Bungee Connect beta goes public, adds oomph to development and deployment as a service

I expect we'll be seeing more application lifecycle as a service approaches -- ones that bring enterprise-calibre development, test, deployment, and hosting together. Amazon is certainly moving in this direction. We should also expect the same from Google, Oracle/Salesfore.com, Sun and Microsoft. IBM is a big question on this one.

Bungee Labs continues its march toward "platform as a service" (PaaS) with today's announcement that it has opened Bungee Connect as a public beta, inviting all developers to, in Bungee's words, "get inspired, get started, and get involved."Bungee Connect is an end-to-end environment that allows developers to build desktop-like applications from multiple Web services and databases and then instantly deploy them on Bungee's multi-tenant grid infrastructure.

Fellow ZDNet blogger Ryan Stewart has a good piece on Bungee's coming out. As does Dan Farber.

Bungee is dangling the carrot of a reduced time to market -- as much as 80 percent -- from testing, deploying, and hosting in a single, on-demand platform. With utility-like pricing, Bungee is also offering reduced cost. The Orem, Utah company claims that businesses can expect to pay $2-5 per user per month for a heavily used business productivity application. However, all applications will be hosted for free during the public beta.

To provide a reference application, Bungee is also releasing WideLens, a calendar application that solves integration problems between Microsoft Exchange, Salesforce.com, Google Calendar, Facebook, MySQL, and iCalendar.

WideLens is intended to provide examples of integrating multiple databases and Web services, end-user authentication, and dynamic user interface presentation patterns. The integration accommodates a variety of protocols -- WebDav, gData, SOAP , REST, and the MySQL client libraries.

A demonstration video is available from the Bungee Web site.

One major feature of Bungee Connect is that developers can access all applications through one of the major Web browsers -- Internet Explorer, Firefox, and Safari -- with no software downloads, installs, or plug-ins.

I've been following the exploits of Bungee since it first unveiled Bungee Connect last April at the Web 2.0 Expo. Back then, I saw it's potential to expand the universe of Web services for developers:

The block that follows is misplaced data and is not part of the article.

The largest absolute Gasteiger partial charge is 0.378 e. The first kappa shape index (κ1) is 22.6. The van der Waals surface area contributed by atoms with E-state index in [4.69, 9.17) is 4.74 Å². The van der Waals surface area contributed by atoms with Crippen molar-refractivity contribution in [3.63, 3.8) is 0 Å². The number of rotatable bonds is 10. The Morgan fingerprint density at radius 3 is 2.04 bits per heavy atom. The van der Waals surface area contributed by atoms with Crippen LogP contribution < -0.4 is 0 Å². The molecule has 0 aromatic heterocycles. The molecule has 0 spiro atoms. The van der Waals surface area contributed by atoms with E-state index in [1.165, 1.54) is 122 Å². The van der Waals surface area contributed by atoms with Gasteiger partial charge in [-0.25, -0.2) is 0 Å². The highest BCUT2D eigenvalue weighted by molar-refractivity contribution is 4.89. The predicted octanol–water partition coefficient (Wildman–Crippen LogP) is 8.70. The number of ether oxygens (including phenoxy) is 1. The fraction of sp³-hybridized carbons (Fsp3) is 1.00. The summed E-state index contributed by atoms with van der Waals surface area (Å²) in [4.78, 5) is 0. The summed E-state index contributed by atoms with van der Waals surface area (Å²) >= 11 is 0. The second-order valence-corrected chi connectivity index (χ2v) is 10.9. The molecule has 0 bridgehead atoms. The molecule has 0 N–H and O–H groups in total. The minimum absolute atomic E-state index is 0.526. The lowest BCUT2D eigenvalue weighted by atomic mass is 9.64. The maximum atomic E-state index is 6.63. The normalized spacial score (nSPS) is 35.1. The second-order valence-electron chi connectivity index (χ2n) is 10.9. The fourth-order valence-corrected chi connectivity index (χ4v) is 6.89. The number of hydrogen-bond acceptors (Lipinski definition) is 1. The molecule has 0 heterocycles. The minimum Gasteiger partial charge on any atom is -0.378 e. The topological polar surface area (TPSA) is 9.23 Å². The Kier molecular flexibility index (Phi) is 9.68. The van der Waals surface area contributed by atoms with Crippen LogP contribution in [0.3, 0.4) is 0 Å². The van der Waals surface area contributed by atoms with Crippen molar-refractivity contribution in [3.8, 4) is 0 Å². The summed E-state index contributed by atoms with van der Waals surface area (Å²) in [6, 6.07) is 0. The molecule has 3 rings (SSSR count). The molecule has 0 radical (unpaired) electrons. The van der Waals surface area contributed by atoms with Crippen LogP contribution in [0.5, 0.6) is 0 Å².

" . . . the real innovation is how the Bungee Connect model provides an incubator, and — in essence — a business development partner to the developer so that they do not just create an application — they can create a business. That's because the cost for the use of the tools, testing, and then hosting is free, and the subscription cost for the at-scale hosting only kicks in based on the use of the application by end users. Low use means low costs, and high use means a predictable measure of the proceeds goes to the development and hosting service."

One thing we can take away from this announcement is that PaaS is now more than just pie-in-the-sky concept or a one-off product. It's gaining traction, and is offering companies a low-cost -- or scalable cost -- route to business development.

David Mitchell, Bungee founder and CEO, sees PaaS as the wave of the future. He said in a blog post on the Bungee site:

"In our view a platform includes all the systems and environments comprising the end-to-end life cycle of developing, testing, deploying, and hosting Web applications. Naturally, this platform must also be cloud based, a platform as a service.

At Bungee Labs, we believe a transformation larger than SaaS is emerging, where end-to-end development, deployment and hosting platforms as provisioned as services over Web."

Mitchell's blog post echoes what I said in an update last July:

The net effect of these trends and examples is that the time, cost and risk of going from design to full production are deeply compressed. We are entering a period on unmatched applications, services, and media creativity.

I expect we'll be seeing more application lifecycle as a service approaches -- ones that bring enterprise-calibre development, test, deployment, and hosting together. Amazon is certainly moving in this direction. We should also expect the same from Google, Oracle/Salesfore.com, Sun and Microsoft. IBM is a big question on this one.

Indeed any cloud computing environ that wishes to support a vibrant community ought to offer what Bungee Labs is providing now. And do hope that standards rule the day so that mashups remain straightforward.

The issue of code portability also needs to be addressed. I probably won;'t make sense for these hosts to make leaving easy, but it should nonetheless be quite possible and well understood.

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